I often hear about the acidification of the ocean. Is that another reason why people oppose tar sands expansion projects?
I do think they're worried about that, but the direct impact of this particular project is an oil spill, in which case you can only retrieve I think about 15% of the oil. Kinder Morgan has done a bunch of modelling and they say, "If there was an oil spill, this is what we think we'll be able to recoup." You know, a stated amount of the spilled oil. But this is a different kind of oil than we saw with the recent Vancouver oil spill, it’s called bitumen which is a chemically diluted tar - so it's really thick; it's a dirty oil in every sense. And so reason for alarm is that they don't have an example of this ever occurring in a similarenvironment where this has actually happened. So they don't know what their own capabilities are actually going to be in order to remove a lot of this bitumen oil. There are so many things that can impact a spill like weather, how it happened, the tides. etc Another thing about this whole process is that Kinder Morgan is not required to disclose their emergency preparedness plan to the public, as part of the National Energy Board hearing process. So they can give it to the board but the public doesn't have the opportunity to examine, or cross-examine what's in that plan. It's interesting because in Washington they had a similar hearing process, and the company was required to produce this information on what happens in the event of an oil spill. And what we have seen is that for some reason in BC it's not a requirement. I think it has something to do with the apparent risk of being susceptible to terrorists or something - someone potentially attacking or doing something bad to their systems or whatever they're saying.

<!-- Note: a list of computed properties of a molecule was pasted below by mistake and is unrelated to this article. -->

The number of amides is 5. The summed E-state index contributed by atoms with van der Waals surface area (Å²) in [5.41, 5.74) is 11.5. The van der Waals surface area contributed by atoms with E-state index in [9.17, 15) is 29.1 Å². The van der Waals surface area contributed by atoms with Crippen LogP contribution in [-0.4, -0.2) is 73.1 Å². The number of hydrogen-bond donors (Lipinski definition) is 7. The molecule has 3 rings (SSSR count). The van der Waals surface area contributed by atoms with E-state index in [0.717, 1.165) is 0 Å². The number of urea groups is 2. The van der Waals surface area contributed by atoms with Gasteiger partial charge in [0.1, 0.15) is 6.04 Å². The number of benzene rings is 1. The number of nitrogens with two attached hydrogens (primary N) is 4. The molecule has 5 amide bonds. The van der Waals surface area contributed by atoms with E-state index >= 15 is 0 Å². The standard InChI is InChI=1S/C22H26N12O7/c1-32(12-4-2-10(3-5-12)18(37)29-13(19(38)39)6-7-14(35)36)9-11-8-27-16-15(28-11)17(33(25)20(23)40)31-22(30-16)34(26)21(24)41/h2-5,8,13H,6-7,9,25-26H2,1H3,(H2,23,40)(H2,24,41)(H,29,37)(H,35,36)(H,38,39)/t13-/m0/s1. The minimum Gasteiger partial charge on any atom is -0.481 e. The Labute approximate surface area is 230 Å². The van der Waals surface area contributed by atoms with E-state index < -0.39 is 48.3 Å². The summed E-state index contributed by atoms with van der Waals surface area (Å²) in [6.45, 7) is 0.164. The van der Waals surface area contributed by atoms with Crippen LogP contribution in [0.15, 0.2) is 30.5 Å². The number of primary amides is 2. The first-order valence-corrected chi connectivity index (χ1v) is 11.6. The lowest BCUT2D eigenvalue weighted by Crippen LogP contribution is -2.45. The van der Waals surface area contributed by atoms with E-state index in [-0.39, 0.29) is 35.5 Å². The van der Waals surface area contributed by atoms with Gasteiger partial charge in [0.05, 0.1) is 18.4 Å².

So where someone will then know their clean-up plans and attack them for that?
Well I think it's something about whatever their detailed plans are will include their locations, where they store things, or have safety equipment and I guess they're worried that with the public knowing that, it makes them susceptible to someone going out and damaging it.
I see. Yet studies show the opposite: that if you're kind toward your community, and listen to people's concerns, you're less likely to experience theft and damage. People tend to do those things more so out of contempt and marginalization. Want to tell me a bit about the demonstration on Burnaby Mountain which was against that same company, Kinder Morgan?
So Burnaby Mountain is publicly owned by the City of Burnaby but under the federal statute the NEB can allow energy companies to drill and do different things in preparation for their projects. So what they were doing on Burnaby Mountain was drilling to see if putting the pipeline through the mountain was possible. And so they were doing some test drilling, and they cut down a bunch of trees. The City of Burnaby was arguing that they didn't have the right to do this; they needed to have a permit and whatever other licenses to actually undertake that. And the city was essentially saying, "We wont give those to you.". because Burnaby is quite against this project so there was a battle at that level with the government in the courts regarding Kinder Morgan's ability to actually even drill and do testing on the site. And then what it became was a movement in terms of people who cared about this project, who wanted to protect the area, and who didn't want to see it happen. So it gave them an opportunity to organize and be up there and officially protest the project. And I think it was a great opportunity to make it to the news in terms of what was going on.